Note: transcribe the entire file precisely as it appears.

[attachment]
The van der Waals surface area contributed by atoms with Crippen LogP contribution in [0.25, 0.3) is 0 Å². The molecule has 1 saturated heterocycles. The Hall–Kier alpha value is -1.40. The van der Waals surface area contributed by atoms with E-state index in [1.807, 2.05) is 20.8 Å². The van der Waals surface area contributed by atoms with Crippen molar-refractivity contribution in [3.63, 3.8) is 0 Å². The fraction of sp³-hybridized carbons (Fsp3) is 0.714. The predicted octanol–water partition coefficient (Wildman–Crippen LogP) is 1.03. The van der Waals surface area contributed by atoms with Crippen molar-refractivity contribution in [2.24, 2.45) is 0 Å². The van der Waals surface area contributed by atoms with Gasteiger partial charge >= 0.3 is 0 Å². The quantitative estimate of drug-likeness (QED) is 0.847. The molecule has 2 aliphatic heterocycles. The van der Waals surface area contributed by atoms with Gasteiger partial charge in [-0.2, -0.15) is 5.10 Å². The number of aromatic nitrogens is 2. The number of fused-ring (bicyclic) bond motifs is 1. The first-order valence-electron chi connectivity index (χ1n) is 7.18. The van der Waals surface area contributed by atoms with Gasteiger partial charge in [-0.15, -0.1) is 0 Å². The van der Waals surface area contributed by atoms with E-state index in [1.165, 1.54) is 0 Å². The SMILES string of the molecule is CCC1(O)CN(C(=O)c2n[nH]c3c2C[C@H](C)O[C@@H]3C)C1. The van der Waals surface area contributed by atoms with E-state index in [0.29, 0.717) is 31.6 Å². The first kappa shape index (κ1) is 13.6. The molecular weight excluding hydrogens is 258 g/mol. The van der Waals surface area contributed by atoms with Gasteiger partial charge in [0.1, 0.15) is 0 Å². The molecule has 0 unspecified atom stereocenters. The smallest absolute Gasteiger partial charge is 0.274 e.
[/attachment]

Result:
The van der Waals surface area contributed by atoms with Crippen LogP contribution in [0.25, 0.3) is 0 Å². The molecule has 1 saturated heterocycles. The Hall–Kier alpha value is -1.40. The van der Waals surface area contributed by atoms with E-state index in [1.807, 2.05) is 20.8 Å². The van der Waals surface area contributed by atoms with Crippen molar-refractivity contribution in [3.63, 3.8) is 0 Å². The fraction of sp³-hybridized carbons (Fsp3) is 0.714. The predicted octanol–water partition coefficient (Wildman–Crippen LogP) is 1.03. The van der Waals surface area contributed by atoms with Crippen molar-refractivity contribution in [2.24, 2.45) is 0 Å². The van der Waals surface area contributed by atoms with Gasteiger partial charge >= 0.3 is 0 Å². The quantitative estimate of drug-likeness (QED) is 0.847. The molecule has 2 aliphatic heterocycles. The van der Waals surface area contributed by atoms with Gasteiger partial charge in [-0.2, -0.15) is 5.10 Å². The number of aromatic nitrogens is 2. The number of fused-ring (bicyclic) bond motifs is 1. The first-order valence-electron chi connectivity index (χ1n) is 7.18. The van der Waals surface area contributed by atoms with Gasteiger partial charge in [-0.15, -0.1) is 0 Å². The van der Waals surface area contributed by atoms with E-state index in [1.165, 1.54) is 0 Å². The SMILES string of the molecule is CCC1(O)CN(C(=O)c2n[nH]c3c2C[C@H](C)O[C@@H]3C)C1. The van der Waals surface area contributed by atoms with E-state index in [0.29, 0.717) is 31.6 Å². The first kappa shape index (κ1) is 13.6. The molecular weight excluding hydrogens is 258 g/mol. The van der Waals surface area contributed by atoms with Gasteiger partial charge in [0.1, 0.15) is 0 Å². The molecule has 0 unspecified atom stereocenters. The smallest absolute Gasteiger partial charge is 0.274 e.